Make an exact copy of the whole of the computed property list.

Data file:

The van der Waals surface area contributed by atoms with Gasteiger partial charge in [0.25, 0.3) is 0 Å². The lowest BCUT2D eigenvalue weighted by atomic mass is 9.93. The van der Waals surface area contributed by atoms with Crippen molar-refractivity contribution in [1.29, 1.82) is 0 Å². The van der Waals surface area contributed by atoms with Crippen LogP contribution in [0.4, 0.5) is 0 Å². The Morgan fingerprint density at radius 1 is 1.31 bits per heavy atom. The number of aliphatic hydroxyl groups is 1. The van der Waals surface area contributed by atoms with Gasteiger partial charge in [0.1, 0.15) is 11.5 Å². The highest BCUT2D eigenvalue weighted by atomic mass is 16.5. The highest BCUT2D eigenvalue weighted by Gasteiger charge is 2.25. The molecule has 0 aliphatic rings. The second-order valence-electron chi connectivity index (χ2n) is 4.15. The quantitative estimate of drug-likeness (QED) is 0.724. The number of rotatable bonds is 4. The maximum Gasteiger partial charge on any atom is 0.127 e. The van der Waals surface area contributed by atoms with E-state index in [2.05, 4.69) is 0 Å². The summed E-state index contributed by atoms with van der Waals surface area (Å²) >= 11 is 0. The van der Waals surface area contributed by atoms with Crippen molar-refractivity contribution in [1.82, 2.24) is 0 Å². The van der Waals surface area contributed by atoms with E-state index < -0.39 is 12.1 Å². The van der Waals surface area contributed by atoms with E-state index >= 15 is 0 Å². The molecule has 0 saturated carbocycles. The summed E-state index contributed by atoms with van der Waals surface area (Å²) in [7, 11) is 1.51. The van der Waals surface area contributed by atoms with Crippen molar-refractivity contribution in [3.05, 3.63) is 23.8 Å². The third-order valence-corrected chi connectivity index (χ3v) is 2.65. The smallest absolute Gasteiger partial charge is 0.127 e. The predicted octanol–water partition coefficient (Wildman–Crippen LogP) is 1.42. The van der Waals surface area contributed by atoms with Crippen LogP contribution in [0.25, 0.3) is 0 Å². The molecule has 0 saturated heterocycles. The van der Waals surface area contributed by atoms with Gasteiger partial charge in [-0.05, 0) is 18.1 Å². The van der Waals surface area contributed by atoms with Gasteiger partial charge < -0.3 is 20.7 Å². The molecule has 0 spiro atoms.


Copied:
The van der Waals surface area contributed by atoms with Gasteiger partial charge in [0.25, 0.3) is 0 Å². The lowest BCUT2D eigenvalue weighted by atomic mass is 9.93. The van der Waals surface area contributed by atoms with Crippen molar-refractivity contribution in [1.29, 1.82) is 0 Å². The van der Waals surface area contributed by atoms with Crippen LogP contribution in [0.4, 0.5) is 0 Å². The Morgan fingerprint density at radius 1 is 1.31 bits per heavy atom. The number of aliphatic hydroxyl groups is 1. The van der Waals surface area contributed by atoms with Gasteiger partial charge in [0.1, 0.15) is 11.5 Å². The highest BCUT2D eigenvalue weighted by atomic mass is 16.5. The highest BCUT2D eigenvalue weighted by Gasteiger charge is 2.25. The molecule has 0 aliphatic rings. The second-order valence-electron chi connectivity index (χ2n) is 4.15. The quantitative estimate of drug-likeness (QED) is 0.724. The number of rotatable bonds is 4. The maximum Gasteiger partial charge on any atom is 0.127 e. The van der Waals surface area contributed by atoms with E-state index in [2.05, 4.69) is 0 Å². The summed E-state index contributed by atoms with van der Waals surface area (Å²) >= 11 is 0. The van der Waals surface area contributed by atoms with Crippen molar-refractivity contribution in [1.82, 2.24) is 0 Å². The van der Waals surface area contributed by atoms with E-state index < -0.39 is 12.1 Å². The van der Waals surface area contributed by atoms with E-state index >= 15 is 0 Å². The molecule has 0 saturated carbocycles. The summed E-state index contributed by atoms with van der Waals surface area (Å²) in [7, 11) is 1.51. The van der Waals surface area contributed by atoms with Crippen molar-refractivity contribution in [3.05, 3.63) is 23.8 Å². The third-order valence-corrected chi connectivity index (χ3v) is 2.65. The smallest absolute Gasteiger partial charge is 0.127 e. The predicted octanol–water partition coefficient (Wildman–Crippen LogP) is 1.42. The van der Waals surface area contributed by atoms with Crippen LogP contribution in [0.25, 0.3) is 0 Å². The molecule has 0 saturated heterocycles. The van der Waals surface area contributed by atoms with Gasteiger partial charge in [-0.05, 0) is 18.1 Å². The van der Waals surface area contributed by atoms with Gasteiger partial charge < -0.3 is 20.7 Å². The molecule has 0 spiro atoms.